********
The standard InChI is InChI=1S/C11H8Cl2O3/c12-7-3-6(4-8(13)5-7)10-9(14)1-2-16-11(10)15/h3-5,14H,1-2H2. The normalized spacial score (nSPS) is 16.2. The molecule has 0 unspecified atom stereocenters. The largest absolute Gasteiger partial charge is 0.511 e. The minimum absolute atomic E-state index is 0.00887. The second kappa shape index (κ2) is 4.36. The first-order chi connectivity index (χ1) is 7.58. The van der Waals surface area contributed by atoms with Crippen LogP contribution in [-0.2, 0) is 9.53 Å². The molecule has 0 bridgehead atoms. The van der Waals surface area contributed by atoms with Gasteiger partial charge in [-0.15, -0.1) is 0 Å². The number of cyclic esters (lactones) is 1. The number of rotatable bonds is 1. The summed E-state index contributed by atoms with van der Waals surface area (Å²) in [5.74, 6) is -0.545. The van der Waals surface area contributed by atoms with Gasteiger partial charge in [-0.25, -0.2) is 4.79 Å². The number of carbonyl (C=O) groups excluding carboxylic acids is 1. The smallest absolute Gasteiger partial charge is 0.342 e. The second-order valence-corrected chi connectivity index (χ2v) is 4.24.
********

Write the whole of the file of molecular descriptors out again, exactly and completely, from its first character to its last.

The standard InChI is InChI=1S/C11H8Cl2O3/c12-7-3-6(4-8(13)5-7)10-9(14)1-2-16-11(10)15/h3-5,14H,1-2H2. The normalized spacial score (nSPS) is 16.2. The molecule has 0 unspecified atom stereocenters. The largest absolute Gasteiger partial charge is 0.511 e. The minimum absolute atomic E-state index is 0.00887. The second kappa shape index (κ2) is 4.36. The first-order chi connectivity index (χ1) is 7.58. The van der Waals surface area contributed by atoms with Crippen LogP contribution in [-0.2, 0) is 9.53 Å². The molecule has 0 bridgehead atoms. The van der Waals surface area contributed by atoms with Gasteiger partial charge in [-0.15, -0.1) is 0 Å². The number of cyclic esters (lactones) is 1. The number of rotatable bonds is 1. The summed E-state index contributed by atoms with van der Waals surface area (Å²) in [5.74, 6) is -0.545. The van der Waals surface area contributed by atoms with Gasteiger partial charge in [-0.25, -0.2) is 4.79 Å². The number of carbonyl (C=O) groups excluding carboxylic acids is 1. The smallest absolute Gasteiger partial charge is 0.342 e. The second-order valence-corrected chi connectivity index (χ2v) is 4.24.